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[5 min read] Eating to win: Sports nutrition for high performance
Nutrition can make the difference between a good athlete and a great athlete. Just as a car engine needs proper fuel for optimal performance, athletes need proper nutrition to support their strength, speed, and endurance to compete at their best.
Other than consuming enough kilojoules and macronutrients, athletes may need to consider meal timing and adequate hydration status depending on their specific sports and training regimes. Whether your patient is a professional athlete or a weekend warrior, here are some basic tips to keep in mind.
Carbohydrates deliver energy during exercise and provide fibre, vitamins, and minerals. It’s a popular misconception that a person only needs carbs if engaging in a long (more than 1-1.5 hour) bout of heavy exercise. In reality, carbs can also enhance shorter term high-intensity training (1). After exercise, carbs will help athletes recover from heavy workouts. Some good sources of carbs include:
- Starchy vegetables (e.g. potatoes, sweet potatoes)
- Whole grains (e.g. quinoa, rice, crackers)
Protein helps with muscle maintenance and growth, which is important for anyone who wants to improve body composition or performance. It can also reduce damage to muscles, which leads to faster recovery and better adaptation to the exercise over the long term (2). A varied diet should provide more than enough protein especially as caloric intake increases, but vegetarian and vegan athletes should work with a medical professional to ensure their protein intake is sufficient.
While the current Recommended Daily Allowance (RDA) for protein is 0.8 grams per kilogram per day, the Academy for Nutrition and Dietetics and the American College of Sports Medicine recommend that athletes eat between 1.2-2.0 grams per kilogram per day (3). This allows for fluctuating requirements based around specific training sessions, seasons of competition, and individual considerations.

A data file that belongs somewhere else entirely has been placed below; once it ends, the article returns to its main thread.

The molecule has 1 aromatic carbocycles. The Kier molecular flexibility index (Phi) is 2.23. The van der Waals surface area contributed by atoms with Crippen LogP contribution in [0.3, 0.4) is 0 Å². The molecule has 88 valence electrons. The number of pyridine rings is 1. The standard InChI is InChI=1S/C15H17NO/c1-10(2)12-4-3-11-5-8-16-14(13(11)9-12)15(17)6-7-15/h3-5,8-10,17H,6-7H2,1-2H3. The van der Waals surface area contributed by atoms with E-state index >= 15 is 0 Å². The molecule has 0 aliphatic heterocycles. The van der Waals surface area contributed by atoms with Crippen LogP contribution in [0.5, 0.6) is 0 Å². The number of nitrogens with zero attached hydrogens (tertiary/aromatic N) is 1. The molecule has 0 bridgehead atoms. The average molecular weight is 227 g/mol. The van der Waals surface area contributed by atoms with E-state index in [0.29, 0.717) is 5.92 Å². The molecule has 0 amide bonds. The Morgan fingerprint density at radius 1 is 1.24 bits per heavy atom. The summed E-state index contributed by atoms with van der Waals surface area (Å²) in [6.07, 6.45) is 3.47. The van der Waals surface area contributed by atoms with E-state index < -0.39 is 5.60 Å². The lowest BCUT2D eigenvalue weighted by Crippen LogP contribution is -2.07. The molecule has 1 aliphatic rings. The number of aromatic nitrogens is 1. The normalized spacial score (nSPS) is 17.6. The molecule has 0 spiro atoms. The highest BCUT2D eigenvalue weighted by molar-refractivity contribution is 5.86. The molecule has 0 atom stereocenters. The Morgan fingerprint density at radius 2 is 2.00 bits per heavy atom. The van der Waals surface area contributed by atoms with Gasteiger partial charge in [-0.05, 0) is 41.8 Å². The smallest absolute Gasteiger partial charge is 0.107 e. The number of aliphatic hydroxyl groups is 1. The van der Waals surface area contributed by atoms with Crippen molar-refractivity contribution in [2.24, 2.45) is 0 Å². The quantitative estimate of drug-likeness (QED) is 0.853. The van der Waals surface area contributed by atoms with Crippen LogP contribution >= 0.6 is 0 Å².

Water is one of the most important nutrients for athletes. Water loss through sweat may vary between individuals and the type of environment the activity is taking place in (4). For example, sweat rates may increase dramatically in hot and humid weather, and competing at high altitudes also increases water needs. Athletes should keep a water bottle nearby and continue to drink during and after their workout, as becoming dehydrated can impair performance and increase the risk of heat illness.
The bottom line
While a balanced diet including a variety of foods is still important, athletes may need to adjust their diet from one day to the next. Physicians in primary care are well-placed to educate athletes on good nutrition strategies that account for individual health factors and training regimes.
Lynette Law, Provisional Accredited Practising Dietitian (Provisional)
- Kanter M. High-Quality Carbohydrates and Physical Performance: Expert Panel Report. Nutr Today. 2018;53(1):35-9.
- Jäger R, Kerksick CM, Campbell BI, Cribb PJ, Wells SD, Skwiat TM, et al. International Society of Sports Nutrition Position Stand: protein and exercise. J Int Soc Sports Nutr. 2017;14:20-.
- Thomas DT, Erdman KA, Burke LM. Position of the Academy of Nutrition and Dietetics, Dietitians of Canada, and the American College of Sports Medicine: Nutrition and Athletic Performance. Journal of the Academy of Nutrition and Dietetics. 2016;116(3):501-28.
- Belval LN, Hosokawa Y, Casa DJ, Adams WM, Armstrong LE, Baker LB, et al. Practical Hydration Solutions for Sports. Nutrients. 2019;11(7):1550.